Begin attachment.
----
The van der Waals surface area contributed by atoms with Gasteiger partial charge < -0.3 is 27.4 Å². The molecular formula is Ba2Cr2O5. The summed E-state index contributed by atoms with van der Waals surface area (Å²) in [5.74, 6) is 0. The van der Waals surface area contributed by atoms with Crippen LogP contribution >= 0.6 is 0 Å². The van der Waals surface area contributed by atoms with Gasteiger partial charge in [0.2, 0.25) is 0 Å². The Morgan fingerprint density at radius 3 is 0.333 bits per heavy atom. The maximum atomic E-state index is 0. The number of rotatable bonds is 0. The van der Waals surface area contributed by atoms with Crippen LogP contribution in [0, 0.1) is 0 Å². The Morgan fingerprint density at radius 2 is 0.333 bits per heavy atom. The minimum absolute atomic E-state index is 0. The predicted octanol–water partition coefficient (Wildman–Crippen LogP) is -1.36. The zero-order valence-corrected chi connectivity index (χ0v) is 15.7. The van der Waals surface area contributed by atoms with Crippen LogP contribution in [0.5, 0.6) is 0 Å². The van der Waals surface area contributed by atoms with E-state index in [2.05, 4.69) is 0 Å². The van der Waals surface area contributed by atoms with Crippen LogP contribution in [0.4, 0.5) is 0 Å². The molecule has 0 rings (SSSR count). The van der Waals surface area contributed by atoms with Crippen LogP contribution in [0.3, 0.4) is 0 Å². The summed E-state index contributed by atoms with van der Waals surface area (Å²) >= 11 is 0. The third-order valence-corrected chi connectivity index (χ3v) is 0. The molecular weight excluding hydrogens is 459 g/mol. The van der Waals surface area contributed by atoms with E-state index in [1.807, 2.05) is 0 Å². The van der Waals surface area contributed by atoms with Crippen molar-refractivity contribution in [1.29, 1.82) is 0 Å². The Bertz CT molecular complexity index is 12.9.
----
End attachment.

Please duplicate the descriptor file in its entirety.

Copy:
The van der Waals surface area contributed by atoms with Gasteiger partial charge < -0.3 is 27.4 Å². The molecular formula is Ba2Cr2O5. The summed E-state index contributed by atoms with van der Waals surface area (Å²) in [5.74, 6) is 0. The van der Waals surface area contributed by atoms with Crippen LogP contribution >= 0.6 is 0 Å². The van der Waals surface area contributed by atoms with Gasteiger partial charge in [0.2, 0.25) is 0 Å². The Morgan fingerprint density at radius 3 is 0.333 bits per heavy atom. The maximum atomic E-state index is 0. The number of rotatable bonds is 0. The van der Waals surface area contributed by atoms with Crippen LogP contribution in [0, 0.1) is 0 Å². The Morgan fingerprint density at radius 2 is 0.333 bits per heavy atom. The minimum absolute atomic E-state index is 0. The predicted octanol–water partition coefficient (Wildman–Crippen LogP) is -1.36. The zero-order valence-corrected chi connectivity index (χ0v) is 15.7. The van der Waals surface area contributed by atoms with Crippen LogP contribution in [0.5, 0.6) is 0 Å². The van der Waals surface area contributed by atoms with E-state index in [2.05, 4.69) is 0 Å². The van der Waals surface area contributed by atoms with Crippen LogP contribution in [0.4, 0.5) is 0 Å². The molecule has 0 rings (SSSR count). The van der Waals surface area contributed by atoms with Crippen LogP contribution in [0.3, 0.4) is 0 Å². The summed E-state index contributed by atoms with van der Waals surface area (Å²) >= 11 is 0. The third-order valence-corrected chi connectivity index (χ3v) is 0. The molecular weight excluding hydrogens is 459 g/mol. The van der Waals surface area contributed by atoms with E-state index in [1.807, 2.05) is 0 Å². The van der Waals surface area contributed by atoms with Crippen molar-refractivity contribution in [1.29, 1.82) is 0 Å². The Bertz CT molecular complexity index is 12.9.